CUPE 2073 Canadian Hearing Society Workers Need Your Support

Fair Contract Now in American Sign Language (ASL)

The 227 members of CUPE Local 2073, Canadian Hearing Society workers, have been on strike since March 6. They have been without a contract — or a salary increase — for four years.

Full-time staff has been reduced by almost 30% over three years. In that same time period, the salaries of the president and CEO increased by a shocking 75 percent.

The Canadian Hearing Society is funded primarily by the Province of Ontario — that is, by taxpayers. Tax dollars that could be used to fund vital services are instead being funnelled into lavish executive salaries.

And the services these CUPE workers provide are vital indeed. What do the members of CUPE 2073 do?

— Highly skilled sign-language interpreters use sign language and spoken language to provide clear two-way communication between deaf and hearing people, so that deaf people can participate in mainstream life.

— Community workers provide coping and communication skills to older adults, including help with assistive technology, so seniors can remain safe and independent.

— General support workers provide a wide range of services and assistance so that people with different degrees of hearing loss can manage daily life.

— Language instructors assist newcomers to Canada, helping them learn English and ASL. (Sign language is not universal, so newcomers must learn both English and ASL.)

— Settlement workers provide services and guidance for Deaf, oral deaf, deafened, and hard of hearing newcomers, and teach daily life skills, to help people adapt to life in Canada and live independently.

— Counselors provide professional support for mental health issues, addiction, abuse, and other urgent needs, and help clients connect with appropriate healthcare resources.

— Audiologists and audiology assistants administer hearing tests, prescribe hearing aids, fit people with devices and teach how to use them, and even repair hearing aids.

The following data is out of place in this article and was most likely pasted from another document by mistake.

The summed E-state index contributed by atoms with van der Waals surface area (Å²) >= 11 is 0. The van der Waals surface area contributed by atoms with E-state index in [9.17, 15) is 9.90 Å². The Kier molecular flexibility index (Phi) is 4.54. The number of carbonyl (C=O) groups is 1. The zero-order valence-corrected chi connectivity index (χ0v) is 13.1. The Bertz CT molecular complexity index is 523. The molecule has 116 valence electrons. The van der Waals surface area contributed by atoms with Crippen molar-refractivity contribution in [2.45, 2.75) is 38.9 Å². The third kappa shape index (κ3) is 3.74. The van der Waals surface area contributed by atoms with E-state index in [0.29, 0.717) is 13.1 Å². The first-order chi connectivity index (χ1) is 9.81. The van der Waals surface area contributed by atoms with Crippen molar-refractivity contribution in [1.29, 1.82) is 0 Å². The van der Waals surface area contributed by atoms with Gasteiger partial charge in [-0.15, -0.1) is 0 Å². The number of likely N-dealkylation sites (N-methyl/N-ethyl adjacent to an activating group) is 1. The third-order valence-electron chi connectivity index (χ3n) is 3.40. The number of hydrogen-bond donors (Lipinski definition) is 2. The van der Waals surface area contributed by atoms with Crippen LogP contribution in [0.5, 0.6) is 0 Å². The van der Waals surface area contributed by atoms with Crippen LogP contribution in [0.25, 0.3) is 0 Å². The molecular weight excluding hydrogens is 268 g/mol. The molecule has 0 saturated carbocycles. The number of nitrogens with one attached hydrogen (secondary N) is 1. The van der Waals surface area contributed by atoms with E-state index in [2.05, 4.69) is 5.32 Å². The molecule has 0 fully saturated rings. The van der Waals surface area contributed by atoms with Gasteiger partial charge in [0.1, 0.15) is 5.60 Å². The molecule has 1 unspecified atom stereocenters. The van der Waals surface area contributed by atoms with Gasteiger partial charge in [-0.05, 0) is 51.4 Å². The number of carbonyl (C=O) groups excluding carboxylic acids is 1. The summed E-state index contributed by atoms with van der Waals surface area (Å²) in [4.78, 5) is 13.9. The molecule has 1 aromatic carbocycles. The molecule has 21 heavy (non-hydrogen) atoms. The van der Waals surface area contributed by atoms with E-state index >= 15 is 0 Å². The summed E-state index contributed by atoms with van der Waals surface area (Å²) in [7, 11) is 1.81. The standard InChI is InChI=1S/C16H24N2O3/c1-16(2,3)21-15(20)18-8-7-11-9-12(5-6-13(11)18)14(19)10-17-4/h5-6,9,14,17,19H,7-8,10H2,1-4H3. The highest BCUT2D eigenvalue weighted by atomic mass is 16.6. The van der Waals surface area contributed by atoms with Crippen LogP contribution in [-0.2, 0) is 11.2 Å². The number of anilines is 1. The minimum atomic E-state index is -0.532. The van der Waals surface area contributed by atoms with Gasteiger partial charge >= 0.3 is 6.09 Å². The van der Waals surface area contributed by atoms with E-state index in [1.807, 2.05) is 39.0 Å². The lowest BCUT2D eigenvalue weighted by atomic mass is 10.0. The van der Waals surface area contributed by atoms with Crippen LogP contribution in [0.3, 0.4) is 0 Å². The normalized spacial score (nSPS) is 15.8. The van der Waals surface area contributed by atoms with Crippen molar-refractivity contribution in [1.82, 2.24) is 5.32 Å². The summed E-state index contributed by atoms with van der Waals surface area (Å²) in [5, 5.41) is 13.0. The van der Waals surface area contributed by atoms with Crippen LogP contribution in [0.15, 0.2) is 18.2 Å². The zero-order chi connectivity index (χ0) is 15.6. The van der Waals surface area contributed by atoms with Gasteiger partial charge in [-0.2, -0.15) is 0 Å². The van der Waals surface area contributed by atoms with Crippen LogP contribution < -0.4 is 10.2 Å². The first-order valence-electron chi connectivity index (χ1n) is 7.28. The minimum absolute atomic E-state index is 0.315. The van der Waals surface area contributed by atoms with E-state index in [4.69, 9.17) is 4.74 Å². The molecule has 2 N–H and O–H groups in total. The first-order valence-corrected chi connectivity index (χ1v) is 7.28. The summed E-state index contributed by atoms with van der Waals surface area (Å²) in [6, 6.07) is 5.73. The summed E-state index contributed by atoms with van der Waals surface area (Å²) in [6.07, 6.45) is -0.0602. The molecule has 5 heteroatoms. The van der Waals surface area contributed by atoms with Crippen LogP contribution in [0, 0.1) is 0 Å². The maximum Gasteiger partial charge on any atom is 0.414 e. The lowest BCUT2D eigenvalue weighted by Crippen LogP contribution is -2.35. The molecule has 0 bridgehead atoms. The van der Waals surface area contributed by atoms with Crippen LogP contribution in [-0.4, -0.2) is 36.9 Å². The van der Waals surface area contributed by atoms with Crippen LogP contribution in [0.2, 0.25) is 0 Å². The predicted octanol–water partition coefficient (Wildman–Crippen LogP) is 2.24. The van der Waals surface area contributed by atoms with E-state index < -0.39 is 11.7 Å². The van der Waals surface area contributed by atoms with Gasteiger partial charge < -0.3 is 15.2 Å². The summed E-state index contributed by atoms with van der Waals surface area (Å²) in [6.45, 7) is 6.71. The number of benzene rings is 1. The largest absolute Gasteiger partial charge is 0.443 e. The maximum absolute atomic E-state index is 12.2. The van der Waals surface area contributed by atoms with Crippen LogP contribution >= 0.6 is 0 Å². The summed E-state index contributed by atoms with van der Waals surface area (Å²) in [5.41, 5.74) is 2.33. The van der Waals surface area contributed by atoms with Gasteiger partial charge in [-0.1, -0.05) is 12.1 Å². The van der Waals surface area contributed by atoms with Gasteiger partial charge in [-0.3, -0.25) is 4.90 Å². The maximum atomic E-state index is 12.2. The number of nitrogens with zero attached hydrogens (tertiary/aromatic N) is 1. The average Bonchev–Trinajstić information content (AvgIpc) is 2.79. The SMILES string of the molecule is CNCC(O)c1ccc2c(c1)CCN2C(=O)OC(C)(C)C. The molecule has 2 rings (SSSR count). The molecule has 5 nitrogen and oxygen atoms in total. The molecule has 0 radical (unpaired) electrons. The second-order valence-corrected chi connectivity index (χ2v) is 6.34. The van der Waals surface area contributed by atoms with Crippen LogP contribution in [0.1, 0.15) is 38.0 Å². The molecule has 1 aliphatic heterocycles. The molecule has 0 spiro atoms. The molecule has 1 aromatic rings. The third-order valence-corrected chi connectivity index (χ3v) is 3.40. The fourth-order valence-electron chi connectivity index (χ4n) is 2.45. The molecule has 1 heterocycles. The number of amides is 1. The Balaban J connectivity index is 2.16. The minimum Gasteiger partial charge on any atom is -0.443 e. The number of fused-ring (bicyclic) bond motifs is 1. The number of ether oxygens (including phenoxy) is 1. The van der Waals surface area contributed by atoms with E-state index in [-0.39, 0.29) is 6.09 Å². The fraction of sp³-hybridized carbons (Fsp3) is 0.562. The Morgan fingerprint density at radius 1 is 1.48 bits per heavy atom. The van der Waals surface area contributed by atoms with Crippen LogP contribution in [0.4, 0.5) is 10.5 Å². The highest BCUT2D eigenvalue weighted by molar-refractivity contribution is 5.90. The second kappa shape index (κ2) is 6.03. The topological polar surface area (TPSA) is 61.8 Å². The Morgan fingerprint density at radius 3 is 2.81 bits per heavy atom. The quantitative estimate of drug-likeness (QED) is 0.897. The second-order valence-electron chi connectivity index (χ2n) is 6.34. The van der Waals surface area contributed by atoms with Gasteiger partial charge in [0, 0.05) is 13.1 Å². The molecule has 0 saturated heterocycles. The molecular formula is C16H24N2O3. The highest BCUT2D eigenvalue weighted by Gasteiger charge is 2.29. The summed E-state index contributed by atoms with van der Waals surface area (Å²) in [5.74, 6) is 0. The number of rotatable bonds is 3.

Members of the CUPE 1989 Executive Board signing “fair contract now” at the CUPE 2073 picket line.

The community has been shocked to learn that staff cutbacks and salary freezes coincide with outrageous executive salaries. In a recent CBC story, George Postlethwait Jr., president of the Ontario Association of the Deaf, called the steep increase in top executive salaries “a slap in the face to the deaf and hard-of-hearing community.”

Canadian Hearing Society CEO Julia Dumanian earned almost $269,000 in 2016, $115,000 more than her predecessor earned in 2013. Dumanian was appointed CEO in 2015, after being fired on from her previous position at Cambridge Memorial Hospital for “outstanding and ongoing governance and management matters,” according to then-minister of health David Caplan.

Dumanian has declined to speak to the media and has made no public statements about the strike.

The members of CUPE 2073 are standing strong, fighting for a fair deal for themselves and quality services for the people who use their services. They need our support. Picket lines are active in 21 Ontario locations, and donations to the strike fund are greatly needed. See the CUPE Ontario website for picket locations and times, and where you can send donations.